- Some people also have physical issues, such as traumatic brain injury or an infection, that present symptomatic anger.
There are also individuals diagnosed with intermittent explosive disorder (IED). It’s defined by the Cleveland Clinic as “a lesser-known mental disorder marked by episodes of unwarranted anger. It is commonly described as ‘flying into a rage for no reason.’ In an individual with intermittent explosive disorder, the behavioral outbursts are out of proportion to the situation.”
Research indicates that more than 80 percent of people with IED also have anxiety, AUD, depression, or SUD. IED can often be managed with cognitive therapy and possibly medication, and while some individuals might only have it for a few years, others experience it for a lifetime.
The Connection Between Anger, AUD, & SUD
Although it’s stereotypical, pejorative language to use, we’ve all heard the phrase “mean drunk.” Usually it refers to a person who’s unpredictable, highly aggressive, and unsafe when inebriated. Perhaps we’ve even experienced this behavior in our own lives. It’s usually the result of chemical changes to the brain due to excessive drug or alcohol use.
If a person experiences any of the root causes above that lead to anger, AUD and SUD only make circumstances worse. These conditions continue to erode the brain’s ability to discern threats in non-reactive ways. Compounded by a lack of proper therapy and learned coping skills, anger feeds the substance use…and substance use exacerbates anger.
Break the Cycle
The APA indicates that proper counseling can help people with excessive anger issues learn a range of techniques to help understand the true cause of anger, acknowledge it, and eventually change thinking and behavior.
The point of anger management is learning to acknowledge the reasons for the feeling but not let it overpower you. Here are some coping skills that often help:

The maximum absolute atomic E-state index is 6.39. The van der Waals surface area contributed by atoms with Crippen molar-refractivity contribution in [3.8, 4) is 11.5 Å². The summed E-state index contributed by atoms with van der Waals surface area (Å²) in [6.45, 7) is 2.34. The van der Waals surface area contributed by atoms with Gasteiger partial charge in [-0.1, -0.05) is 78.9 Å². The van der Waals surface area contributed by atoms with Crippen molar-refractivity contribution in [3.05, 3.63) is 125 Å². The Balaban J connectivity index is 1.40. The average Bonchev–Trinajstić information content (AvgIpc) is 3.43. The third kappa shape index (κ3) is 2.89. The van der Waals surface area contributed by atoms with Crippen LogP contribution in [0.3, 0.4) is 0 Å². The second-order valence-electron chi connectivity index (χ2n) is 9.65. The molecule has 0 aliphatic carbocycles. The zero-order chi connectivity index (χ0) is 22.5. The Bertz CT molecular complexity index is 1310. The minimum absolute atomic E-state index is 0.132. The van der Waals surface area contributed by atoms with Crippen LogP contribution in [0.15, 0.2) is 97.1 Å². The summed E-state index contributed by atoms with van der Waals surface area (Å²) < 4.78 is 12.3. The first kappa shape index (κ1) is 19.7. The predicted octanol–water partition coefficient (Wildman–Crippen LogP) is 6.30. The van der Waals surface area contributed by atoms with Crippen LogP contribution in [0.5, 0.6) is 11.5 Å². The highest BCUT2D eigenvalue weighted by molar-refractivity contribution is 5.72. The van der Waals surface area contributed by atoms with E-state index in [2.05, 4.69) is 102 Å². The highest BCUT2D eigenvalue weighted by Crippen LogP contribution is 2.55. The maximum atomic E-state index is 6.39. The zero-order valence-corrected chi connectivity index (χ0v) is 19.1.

- Practice mindfulness to be more logical and aware of the present moment, without letting past negative experiences or future concerns overwhelm the situation.
- Cognitive restructuring allows you to address the underlying emotion but staying in control over it, such as, “It’s frustrating that this happened and yes, I’m upset, but getting angry won’t solve the problem.”
- Strive for better communication, which involves active listening to avoid defensiveness and helps you understand the other person also has an underlying emotion to their messaging.
When some people enter addiction rehabilitation treatment, they often don’t want to get “touchy-feely” about emotions. But think about this: wouldn’t it be better to have the courage to acknowledge there’s a problem and learn the proper tools to fix it? This is just one way to forge a meaningful life on your terms.
Twin Lakes Is Ready to Help
At Twin Lakes Recovery Center, we don’t take a cookie-cutter approach to your healing. Our professionals use numerous therapeutic applications to meet you where you are and partner with you to move into recovery with the progressive skills you need to thrive.